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ESPN Takes a Dipp

 

Does the name Sergio Dipp mean anything to you? If it doesn’t, you’re neither on social media nor a fan of the National Football League. But last night, Sergio became the temporary center of the Twitterverse for this performance:

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The Week That Was

 

It’s hard to believe that it was only a couple of weeks ago that Jeb Bush called the Trump presidency “exhausting”, thus confirming the “low energy” moniker given him by Trump during the Republican primaries. He continued: “…it feels like the whole world has been turned upside down,” comments reminiscent of the ponderous deficit spending implemented by President George W. Bush in the face of the financial crisis.

But in terms of today’s news cycle Bush’s comments occurred back in the Precambrian era. The week that was featured deadly protests in Charlottesville, a war on history Confederate memorials and to cleanse the palate, a solar eclipse. The Washington Post, where Democracy Dies in Darkness or something, was curiously pro-eclipse. Personally I was unimpressed: it reminded me, if anything, of when my phone transitions to power-saving mode.

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Jim Geraghty of National Review and Greg Corombos of Radio America serve up all crazy martinis today. They slam ESPN for hitting a new politically correct low by replacing the play-by-play announcer because his name is Robert Lee, a man of Asian heritage who has no connection whatsoever to the Confederate general. They also slam both President Trump and the media for making outlandish accusations about the other in public when both sides have plenty of legitimate fodder to use. And they dismiss Valerie Plame’s billion-dollar crowdfunding effort to buy Twitter and close Trump’s account as nothing more than a quick money grab.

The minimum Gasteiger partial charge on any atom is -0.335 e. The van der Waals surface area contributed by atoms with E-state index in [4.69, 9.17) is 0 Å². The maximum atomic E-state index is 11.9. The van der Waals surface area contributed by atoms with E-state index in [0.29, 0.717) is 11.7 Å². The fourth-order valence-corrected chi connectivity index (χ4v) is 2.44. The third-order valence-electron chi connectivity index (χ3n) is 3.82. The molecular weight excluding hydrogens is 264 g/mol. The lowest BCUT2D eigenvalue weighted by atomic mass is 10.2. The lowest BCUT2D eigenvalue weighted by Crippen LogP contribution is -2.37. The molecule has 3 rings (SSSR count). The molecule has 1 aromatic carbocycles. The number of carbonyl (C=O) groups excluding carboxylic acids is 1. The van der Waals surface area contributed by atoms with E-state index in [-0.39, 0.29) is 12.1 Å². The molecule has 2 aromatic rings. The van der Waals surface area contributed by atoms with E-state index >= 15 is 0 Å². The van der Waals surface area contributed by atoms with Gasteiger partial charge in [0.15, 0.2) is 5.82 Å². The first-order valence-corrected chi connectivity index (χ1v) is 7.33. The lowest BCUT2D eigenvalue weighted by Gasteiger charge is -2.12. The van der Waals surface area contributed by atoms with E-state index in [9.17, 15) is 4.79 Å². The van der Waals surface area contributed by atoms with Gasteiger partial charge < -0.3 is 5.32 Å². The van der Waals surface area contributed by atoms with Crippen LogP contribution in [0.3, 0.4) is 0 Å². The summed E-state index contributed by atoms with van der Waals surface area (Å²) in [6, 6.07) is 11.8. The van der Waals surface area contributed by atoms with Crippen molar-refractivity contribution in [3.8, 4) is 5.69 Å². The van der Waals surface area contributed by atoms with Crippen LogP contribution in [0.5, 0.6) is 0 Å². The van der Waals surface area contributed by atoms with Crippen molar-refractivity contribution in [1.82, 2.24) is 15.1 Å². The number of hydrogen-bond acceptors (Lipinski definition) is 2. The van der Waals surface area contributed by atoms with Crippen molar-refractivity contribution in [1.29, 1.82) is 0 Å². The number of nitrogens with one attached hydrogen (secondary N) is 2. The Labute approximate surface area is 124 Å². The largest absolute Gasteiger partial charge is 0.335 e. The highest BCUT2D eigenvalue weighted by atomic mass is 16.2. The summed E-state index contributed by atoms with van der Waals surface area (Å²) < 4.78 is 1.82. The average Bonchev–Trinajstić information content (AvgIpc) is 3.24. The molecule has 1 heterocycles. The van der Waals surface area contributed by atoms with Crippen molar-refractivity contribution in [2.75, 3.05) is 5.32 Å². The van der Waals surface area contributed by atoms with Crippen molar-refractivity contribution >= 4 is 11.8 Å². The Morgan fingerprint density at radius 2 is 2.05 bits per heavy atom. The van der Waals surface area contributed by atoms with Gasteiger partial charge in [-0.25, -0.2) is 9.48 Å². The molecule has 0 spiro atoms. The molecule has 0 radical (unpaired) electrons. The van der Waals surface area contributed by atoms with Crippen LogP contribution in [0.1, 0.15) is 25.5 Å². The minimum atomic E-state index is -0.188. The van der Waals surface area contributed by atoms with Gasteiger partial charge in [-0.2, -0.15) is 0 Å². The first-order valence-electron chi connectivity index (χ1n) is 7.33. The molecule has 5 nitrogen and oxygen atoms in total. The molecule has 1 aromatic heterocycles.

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ESPN Pulls Announcer from UVa Football Game … Because His Name Is Robert Lee

 

The man shown to the left is sportscaster Robert Lee. The man to the right is Confederate General Robert E. Lee. ESPN was afraid that viewers would mix them up.

Mr. Lee (the one who didn’t die in 1870) was scheduled to announce next weekend’s University of Virginia football game against William and Mary. This match-up will be hosted in Charlottesville, which has a statue of Gen. Lee (who never provided NCAA play-by-play). ESPN decided that this was far too confusing for their viewers to process. So, in a move not to further inflame the neo-confederate armies sweeping this grand republic, the network benched their announcer.